Emeritus Rouse Ball Professor of Mathematics.

What are you working on today?
My new ideas on cosmology.

What do you regard as the most important idea of your career?
Before thinking of my cosmological scheme, I would undoubtedly have said "twistor theory". This is a different way of looking at space and time, translating these familiar notions into a different geometrical picture based on the mathematics of complex numbers. The cosmological idea is slightly easier to explain, although a little mind-blowing. I am claiming that the Big Bang was not actually the beginning but that there was a previous aeon very much like our own, and so on. To make sense of this idea, you have to get used to the notion that time measurement ultimately loses its meaning in the very remote future of each aeon, which can then be reinterpreted as the big bang of the next one.

Why does it matter?
These things are all part of our attempts to better understand the universe around us. More specifically, since 2003 there has been a renewed interest in twistor theory in the high-energy community – twistors have become a valuable tool in calculations anticipating results from the Large Hadron Collider in Geneva. This understanding is important, whether or not it leads to specific scientific advances such as curing cancer (an area that has indeed benefited from radioactive isotopes produced by high-energy accelerators).

What has been your most controversial idea?
My claim that conscious thinking is something quite different from the action of a computing machine. What people baulk at is my proposal that non-computational activity can come about through processes acting in accordance with strict physical laws, involving principles that physicists have not yet discovered. My claim is that our present-day theory of quantum mechanics is fundamentally incomplete. New concepts, equations, etc. will be needed for the formulation of a fundamentally new scheme in which the quantum mechanics of small-scale phenomena somehow merge into large-scale classical physics. The thought that is alarming to people is that action of a conscious brain would have to depend upon this modification of current physics. This would imply that large-scale coherent quantum behaviour is actually taking place in brains – a shocking proposal both to many physicists and certainly to most biologists. However, recent experimental observations do seem to lend some critical support to the proposal. We shall have to wait and see how all this develops.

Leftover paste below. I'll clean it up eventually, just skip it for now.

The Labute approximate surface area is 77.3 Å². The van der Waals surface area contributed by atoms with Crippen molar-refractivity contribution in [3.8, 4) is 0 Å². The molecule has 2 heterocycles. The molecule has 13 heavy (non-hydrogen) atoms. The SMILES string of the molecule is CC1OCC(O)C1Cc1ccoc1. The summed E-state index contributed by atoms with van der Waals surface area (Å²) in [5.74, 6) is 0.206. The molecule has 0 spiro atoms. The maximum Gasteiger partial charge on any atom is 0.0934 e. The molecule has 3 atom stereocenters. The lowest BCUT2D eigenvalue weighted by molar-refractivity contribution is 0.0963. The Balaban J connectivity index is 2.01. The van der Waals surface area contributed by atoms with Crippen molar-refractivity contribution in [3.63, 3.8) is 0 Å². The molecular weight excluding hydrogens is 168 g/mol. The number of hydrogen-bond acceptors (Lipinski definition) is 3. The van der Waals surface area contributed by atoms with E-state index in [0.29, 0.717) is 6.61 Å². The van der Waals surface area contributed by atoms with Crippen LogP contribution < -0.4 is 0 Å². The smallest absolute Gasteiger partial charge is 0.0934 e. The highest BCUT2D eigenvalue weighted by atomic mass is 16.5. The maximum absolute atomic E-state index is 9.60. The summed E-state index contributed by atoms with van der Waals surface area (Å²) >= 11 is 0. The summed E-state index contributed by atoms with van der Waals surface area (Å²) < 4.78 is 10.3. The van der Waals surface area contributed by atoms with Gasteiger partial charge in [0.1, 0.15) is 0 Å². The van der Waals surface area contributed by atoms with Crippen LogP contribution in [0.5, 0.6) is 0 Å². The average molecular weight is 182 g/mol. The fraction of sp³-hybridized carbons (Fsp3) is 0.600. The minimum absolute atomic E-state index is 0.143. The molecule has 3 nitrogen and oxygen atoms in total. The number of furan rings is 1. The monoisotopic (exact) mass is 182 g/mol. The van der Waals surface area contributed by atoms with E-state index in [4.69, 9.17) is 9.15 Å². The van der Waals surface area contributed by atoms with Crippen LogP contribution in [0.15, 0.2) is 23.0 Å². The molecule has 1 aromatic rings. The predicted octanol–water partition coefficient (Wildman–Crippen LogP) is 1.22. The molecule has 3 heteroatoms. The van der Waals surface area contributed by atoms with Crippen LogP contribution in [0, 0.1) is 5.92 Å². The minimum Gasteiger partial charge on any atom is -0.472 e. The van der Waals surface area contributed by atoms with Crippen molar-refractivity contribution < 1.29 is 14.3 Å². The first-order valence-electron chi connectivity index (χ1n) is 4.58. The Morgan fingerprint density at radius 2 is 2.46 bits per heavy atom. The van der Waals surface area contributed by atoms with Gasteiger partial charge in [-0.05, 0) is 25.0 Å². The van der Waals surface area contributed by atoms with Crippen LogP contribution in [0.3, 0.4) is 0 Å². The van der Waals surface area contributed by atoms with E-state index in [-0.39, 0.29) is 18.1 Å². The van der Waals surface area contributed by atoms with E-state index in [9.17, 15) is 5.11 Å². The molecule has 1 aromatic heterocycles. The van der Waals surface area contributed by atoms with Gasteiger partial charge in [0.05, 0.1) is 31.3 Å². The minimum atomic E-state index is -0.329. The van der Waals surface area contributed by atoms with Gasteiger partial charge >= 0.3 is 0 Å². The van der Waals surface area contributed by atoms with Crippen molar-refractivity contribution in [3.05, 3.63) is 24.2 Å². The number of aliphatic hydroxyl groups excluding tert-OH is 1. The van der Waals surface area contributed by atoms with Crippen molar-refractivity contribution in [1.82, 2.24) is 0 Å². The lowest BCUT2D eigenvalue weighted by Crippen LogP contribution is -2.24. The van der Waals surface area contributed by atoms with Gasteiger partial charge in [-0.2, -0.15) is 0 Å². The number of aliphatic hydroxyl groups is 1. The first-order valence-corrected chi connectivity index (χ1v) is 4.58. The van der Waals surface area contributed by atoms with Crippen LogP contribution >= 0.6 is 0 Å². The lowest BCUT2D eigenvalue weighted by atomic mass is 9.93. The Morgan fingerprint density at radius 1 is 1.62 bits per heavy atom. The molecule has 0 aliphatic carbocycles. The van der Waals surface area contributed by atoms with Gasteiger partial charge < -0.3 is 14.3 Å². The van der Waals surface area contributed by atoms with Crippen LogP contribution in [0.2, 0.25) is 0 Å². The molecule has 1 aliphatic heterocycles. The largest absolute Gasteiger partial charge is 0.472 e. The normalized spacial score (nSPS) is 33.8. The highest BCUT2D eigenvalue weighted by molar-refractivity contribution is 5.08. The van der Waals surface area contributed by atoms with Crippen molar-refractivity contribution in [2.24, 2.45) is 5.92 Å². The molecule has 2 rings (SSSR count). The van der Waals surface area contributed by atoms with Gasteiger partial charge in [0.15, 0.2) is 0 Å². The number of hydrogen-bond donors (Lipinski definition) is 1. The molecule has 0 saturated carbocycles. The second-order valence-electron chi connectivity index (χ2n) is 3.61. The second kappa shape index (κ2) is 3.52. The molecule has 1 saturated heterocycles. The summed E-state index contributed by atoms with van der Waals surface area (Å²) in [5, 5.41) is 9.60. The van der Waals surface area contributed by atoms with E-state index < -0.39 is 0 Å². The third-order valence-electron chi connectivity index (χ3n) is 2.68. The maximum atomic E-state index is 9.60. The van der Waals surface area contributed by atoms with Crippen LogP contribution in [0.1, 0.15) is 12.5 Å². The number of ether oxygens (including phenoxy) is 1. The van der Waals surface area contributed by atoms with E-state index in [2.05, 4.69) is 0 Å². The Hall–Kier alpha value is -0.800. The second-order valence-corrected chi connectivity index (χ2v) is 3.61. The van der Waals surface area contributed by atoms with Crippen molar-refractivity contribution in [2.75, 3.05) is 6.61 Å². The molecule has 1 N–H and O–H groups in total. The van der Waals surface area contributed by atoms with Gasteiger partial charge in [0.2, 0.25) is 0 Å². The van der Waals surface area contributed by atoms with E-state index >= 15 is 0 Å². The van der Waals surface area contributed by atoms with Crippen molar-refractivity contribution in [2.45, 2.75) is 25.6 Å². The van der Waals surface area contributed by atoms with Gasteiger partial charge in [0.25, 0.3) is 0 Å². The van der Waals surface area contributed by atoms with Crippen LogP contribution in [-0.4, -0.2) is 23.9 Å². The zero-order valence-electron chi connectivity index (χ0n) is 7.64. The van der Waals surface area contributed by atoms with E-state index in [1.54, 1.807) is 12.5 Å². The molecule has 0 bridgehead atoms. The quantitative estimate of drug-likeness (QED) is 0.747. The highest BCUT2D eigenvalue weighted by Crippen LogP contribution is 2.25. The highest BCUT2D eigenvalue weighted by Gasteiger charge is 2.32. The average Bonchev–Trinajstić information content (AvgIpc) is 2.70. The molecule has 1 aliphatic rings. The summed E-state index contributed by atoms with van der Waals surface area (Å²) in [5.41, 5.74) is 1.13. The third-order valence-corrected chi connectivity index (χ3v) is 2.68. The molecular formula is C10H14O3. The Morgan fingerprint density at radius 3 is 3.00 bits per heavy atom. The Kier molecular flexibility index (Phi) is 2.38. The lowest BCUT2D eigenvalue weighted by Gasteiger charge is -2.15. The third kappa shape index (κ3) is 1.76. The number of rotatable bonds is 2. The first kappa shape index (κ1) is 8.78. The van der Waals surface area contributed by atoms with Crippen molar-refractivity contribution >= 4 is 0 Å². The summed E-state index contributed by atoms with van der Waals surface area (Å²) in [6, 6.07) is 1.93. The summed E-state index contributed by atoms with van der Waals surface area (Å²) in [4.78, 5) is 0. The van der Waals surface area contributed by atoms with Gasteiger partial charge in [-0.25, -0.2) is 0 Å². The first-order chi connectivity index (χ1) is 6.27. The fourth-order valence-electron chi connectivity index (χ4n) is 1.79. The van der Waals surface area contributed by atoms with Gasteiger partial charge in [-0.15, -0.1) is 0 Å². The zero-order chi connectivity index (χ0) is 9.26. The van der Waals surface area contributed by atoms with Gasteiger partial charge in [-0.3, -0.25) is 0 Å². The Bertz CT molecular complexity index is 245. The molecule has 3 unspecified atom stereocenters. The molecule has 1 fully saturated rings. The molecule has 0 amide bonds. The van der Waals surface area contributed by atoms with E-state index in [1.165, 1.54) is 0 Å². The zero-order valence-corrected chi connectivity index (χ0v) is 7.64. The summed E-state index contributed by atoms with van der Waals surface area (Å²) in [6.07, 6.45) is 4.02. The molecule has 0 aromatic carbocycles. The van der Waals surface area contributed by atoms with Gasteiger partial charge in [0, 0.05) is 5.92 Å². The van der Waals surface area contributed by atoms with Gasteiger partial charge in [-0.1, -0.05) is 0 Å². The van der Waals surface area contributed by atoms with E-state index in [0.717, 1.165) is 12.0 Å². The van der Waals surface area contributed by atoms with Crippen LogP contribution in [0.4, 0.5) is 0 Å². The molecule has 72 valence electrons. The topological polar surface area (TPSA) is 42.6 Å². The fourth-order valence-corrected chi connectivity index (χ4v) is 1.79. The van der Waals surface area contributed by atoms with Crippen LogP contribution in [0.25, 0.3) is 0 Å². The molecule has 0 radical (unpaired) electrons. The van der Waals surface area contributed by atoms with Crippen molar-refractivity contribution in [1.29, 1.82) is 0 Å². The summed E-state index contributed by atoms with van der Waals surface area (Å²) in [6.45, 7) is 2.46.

Is mathematics more or less important than 500 years ago?
If people like Cardano, Galileo and Kepler had not begun to show a new importance for mathematical ideas in the way things work, then science might not have had such a profound impact on our lives by now. On the other hand, the volume of mathematics that is being applied now is utterly vast in comparison with what these ancient pioneers were doing around five centuries ago.

Interview by Josie Dixon

The life work of Sir Roger Penrose is collected in six volumes by OUP and his book Cycles of Time is published by Bodley Head.